Tuesday, May 19, 2015


My mother loved handwritten correspondence. When we’d return home for a visit, she would leave a prodigious pile of missives from far-flung relatives by our bedside. The next morning we would sometimes have to ask, “Who is Cousin Nellie again?” Even with the explanation we wouldn’t necessarily be able to trace our relationship to the writers of the letters we'd read.

We’ve always lived in different cities from our parents, so we got to appreciate my mother as a letter writer herself. Not only was her handwriting beautiful – particularly as she got more proficient at calligraphy – her prose was equally fanciful. Her personal letters had an original style, full of insider references. Her prose was distinctive and arcane, sometimes almost secretive. I’d often have to translate her letters for my husband. I was kind of embarrassed about that until I found out that my sister had to do the same thing for her husband too. Nonetheless, it is wonderful to read her letters.  It’s as if her voice lives inside the sentences. Not just the sound of them, but you can trace the way her mind worked in them. She pirouetted around a story, rendering every person and idea somehow ruffly and lacy. I bet she wouldn’t have lasted a day as a reporter, but in the social pages she would have shone.

For years, my parents wrote ‘round robin’ letters to their siblings, all of whom lived in different parts of the country. They would write (some of them typed) family news, stick the letter in an envelope and send it on to the next sibling. The letters kept circulating for years. I don’t remember when and why they stopped doing it. Every couple of months a thick envelope would arrive and my mom would devour it. I’d read it, but most of the news wasn’t of interest – it was a lot of detail from daily life that a young person didn’t find very exciting.

We’ve saved as many of my parents’ letters that we could. Just this year, we put all of my mother's letters into storage, so there’s nothing to quote to illustrate her voice now. So I perused one of the family histories she and my father wrote, in the decade before Internet research was possible. Looking for a fancy and curlicue sentence I came up dry. She was apparently heavily edited by my father!

When I was about to give up, I found a gem. Inside the book about my mother’s maternal grandmother’s line, she had included the text of a letter from my great grandfather John Born, writing from the battlefield in the Civil War in June, 1864 from Georgia near Marietta and Kennesaw Mountain. Kind of puts things into perspective. The spelling is all his. He was the son of Swiss immigrants, and was fighting alongside his brother Ulrich.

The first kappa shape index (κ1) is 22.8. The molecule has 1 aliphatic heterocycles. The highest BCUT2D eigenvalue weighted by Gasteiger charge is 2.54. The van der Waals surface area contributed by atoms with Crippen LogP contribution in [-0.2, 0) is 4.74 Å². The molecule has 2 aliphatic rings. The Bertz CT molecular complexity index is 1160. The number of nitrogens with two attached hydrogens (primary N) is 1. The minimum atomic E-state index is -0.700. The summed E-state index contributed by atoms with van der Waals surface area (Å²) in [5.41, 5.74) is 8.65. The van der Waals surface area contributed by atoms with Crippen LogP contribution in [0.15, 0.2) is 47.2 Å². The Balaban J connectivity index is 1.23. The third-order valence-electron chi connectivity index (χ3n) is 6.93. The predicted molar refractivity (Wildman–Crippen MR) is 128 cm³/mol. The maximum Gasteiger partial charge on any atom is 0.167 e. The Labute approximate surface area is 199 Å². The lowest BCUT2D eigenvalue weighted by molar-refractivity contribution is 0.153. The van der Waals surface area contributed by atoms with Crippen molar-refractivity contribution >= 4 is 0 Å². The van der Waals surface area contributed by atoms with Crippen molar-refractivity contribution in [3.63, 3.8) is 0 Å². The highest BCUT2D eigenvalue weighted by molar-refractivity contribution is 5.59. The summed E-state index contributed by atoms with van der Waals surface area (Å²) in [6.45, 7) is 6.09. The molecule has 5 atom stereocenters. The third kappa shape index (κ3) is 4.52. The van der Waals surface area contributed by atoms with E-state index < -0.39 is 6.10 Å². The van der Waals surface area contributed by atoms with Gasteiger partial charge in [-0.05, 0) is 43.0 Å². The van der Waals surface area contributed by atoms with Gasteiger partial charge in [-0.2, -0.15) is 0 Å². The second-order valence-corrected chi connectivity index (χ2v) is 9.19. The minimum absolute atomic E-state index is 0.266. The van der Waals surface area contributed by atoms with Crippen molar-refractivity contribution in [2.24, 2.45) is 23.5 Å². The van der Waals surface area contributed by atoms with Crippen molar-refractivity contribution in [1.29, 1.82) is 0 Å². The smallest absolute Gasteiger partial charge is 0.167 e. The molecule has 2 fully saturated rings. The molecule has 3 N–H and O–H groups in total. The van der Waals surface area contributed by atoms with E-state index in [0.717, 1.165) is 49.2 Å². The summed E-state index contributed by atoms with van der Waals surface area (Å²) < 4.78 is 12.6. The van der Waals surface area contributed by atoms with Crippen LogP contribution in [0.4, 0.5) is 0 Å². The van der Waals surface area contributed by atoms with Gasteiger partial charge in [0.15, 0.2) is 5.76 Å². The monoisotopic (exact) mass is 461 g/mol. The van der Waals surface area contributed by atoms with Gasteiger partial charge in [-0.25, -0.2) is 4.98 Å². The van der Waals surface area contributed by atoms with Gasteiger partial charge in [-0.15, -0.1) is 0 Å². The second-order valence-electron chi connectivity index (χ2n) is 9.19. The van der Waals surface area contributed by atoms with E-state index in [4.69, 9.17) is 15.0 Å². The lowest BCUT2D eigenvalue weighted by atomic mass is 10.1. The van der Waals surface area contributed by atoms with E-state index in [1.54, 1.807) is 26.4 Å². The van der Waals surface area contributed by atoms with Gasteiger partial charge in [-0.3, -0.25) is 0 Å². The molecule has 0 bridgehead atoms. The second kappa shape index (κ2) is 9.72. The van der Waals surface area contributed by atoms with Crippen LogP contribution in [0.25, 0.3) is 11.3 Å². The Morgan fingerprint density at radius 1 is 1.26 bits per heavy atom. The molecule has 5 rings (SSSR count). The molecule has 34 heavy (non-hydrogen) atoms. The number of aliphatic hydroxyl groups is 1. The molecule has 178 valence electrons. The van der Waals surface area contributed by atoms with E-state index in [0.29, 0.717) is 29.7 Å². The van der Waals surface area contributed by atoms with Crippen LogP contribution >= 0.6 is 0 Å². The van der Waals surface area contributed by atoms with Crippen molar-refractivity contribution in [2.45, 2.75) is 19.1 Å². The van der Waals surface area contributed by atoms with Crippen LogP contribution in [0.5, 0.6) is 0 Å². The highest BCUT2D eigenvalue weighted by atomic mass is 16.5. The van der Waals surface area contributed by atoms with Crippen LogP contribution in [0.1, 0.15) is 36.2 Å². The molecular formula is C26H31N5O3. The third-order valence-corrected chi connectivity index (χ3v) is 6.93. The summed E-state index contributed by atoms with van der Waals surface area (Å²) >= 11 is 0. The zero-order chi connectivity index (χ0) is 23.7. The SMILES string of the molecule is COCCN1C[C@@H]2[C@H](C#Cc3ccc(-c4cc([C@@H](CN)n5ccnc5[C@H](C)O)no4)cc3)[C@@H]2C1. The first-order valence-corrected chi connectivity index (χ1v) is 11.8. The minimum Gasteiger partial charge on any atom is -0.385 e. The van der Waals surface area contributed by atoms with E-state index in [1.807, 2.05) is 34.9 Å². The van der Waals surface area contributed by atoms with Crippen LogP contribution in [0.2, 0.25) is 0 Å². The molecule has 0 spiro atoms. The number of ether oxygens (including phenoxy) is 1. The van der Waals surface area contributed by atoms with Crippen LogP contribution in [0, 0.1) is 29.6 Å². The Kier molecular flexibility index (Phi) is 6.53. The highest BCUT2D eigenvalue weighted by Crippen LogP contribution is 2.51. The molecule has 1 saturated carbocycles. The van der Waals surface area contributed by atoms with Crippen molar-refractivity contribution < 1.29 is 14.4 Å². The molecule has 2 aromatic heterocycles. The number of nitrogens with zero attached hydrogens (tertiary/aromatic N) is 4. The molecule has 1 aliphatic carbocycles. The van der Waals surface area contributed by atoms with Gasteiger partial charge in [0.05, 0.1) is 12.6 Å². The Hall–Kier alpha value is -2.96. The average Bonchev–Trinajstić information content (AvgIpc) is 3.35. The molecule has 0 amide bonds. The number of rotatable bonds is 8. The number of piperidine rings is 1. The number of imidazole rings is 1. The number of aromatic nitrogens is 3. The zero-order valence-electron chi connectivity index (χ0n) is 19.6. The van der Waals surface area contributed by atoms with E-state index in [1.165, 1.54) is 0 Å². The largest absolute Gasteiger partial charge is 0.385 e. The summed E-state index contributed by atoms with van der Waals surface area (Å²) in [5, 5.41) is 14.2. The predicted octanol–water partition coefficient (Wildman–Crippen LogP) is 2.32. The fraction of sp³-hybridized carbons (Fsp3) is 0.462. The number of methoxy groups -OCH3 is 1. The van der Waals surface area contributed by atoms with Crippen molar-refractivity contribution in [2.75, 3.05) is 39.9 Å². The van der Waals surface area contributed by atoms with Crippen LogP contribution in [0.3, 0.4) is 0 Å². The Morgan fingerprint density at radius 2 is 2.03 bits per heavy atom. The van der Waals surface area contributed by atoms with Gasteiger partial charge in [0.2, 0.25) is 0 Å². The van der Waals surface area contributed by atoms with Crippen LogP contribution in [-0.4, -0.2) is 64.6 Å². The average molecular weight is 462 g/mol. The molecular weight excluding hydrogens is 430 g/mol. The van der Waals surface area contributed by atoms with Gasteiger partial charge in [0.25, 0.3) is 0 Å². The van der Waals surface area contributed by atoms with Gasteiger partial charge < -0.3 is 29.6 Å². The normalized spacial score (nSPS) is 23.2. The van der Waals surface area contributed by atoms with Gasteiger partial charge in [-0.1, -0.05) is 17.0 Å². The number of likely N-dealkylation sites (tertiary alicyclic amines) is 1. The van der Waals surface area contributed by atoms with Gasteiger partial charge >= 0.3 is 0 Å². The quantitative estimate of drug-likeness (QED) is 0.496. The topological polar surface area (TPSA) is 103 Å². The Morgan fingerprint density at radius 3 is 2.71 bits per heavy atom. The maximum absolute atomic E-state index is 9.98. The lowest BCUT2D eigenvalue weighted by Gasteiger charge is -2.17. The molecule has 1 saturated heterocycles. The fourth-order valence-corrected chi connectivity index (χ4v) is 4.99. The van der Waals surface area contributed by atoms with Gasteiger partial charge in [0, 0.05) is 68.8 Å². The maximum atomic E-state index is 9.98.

“…Well we got relieved from the scirmich line sometimes in the afternoon  ordered back a little ways to mache some coffee  we had no breakfast nore diner so you may think we felt a little like eating something in the morning we moved behind  the Breastworks   we where not safe where we made coffee for there is where Jenser got wounded while we were standing around the fire  I must go now and eat dinner the Bois got it ready   I have now been to diner   we had Krackers Coffe and Sow Belly for dinner   we are now getting as much to eat as we can handy cook   Well Ulrich (his brother) the shooting on the Scirmish Lines is still a going on   every now a Stray shot coms a whishing in over breastworks but that nothing to fear….". (ref below).

These sentences are more like facebook updates, or tweets. Obviously he had to write when he had time. But now these details of life sound fascinating to me. The language is so different. I like the sentence, “every now a stray shot coms a whishing in over the breastworks….”.

Flipping through the volume, I am overwhelmed by the thousands of lives that are mentioned in this slim book. How many stories each person had, as well as how many letters they wrote and received. Hopefully, someone in their direct line has their letters and can still read their voices.

I miss getting my mother’s letters. They would often arrive out of the blue, for no particular reason. And then just last month, a beautifully hand-penned envelope appeared, from the wife of one of our nephews. It was a fanciful card – a colorful drawing of two cats riding in a sailboat under a full moon. She wrote only to say she was thinking of us, and wished we didn’t live so far away on the East Coast – so far from her Oregon family.  She could have e-mailed and she could have sent a message on facebook. But she took the time to write. I think I’d better write back!

Quote from  page 14, "The Family of John L. Born and Regena Borchers," by Dorothy Regina Hanson, Chiefton Publishing, 1997.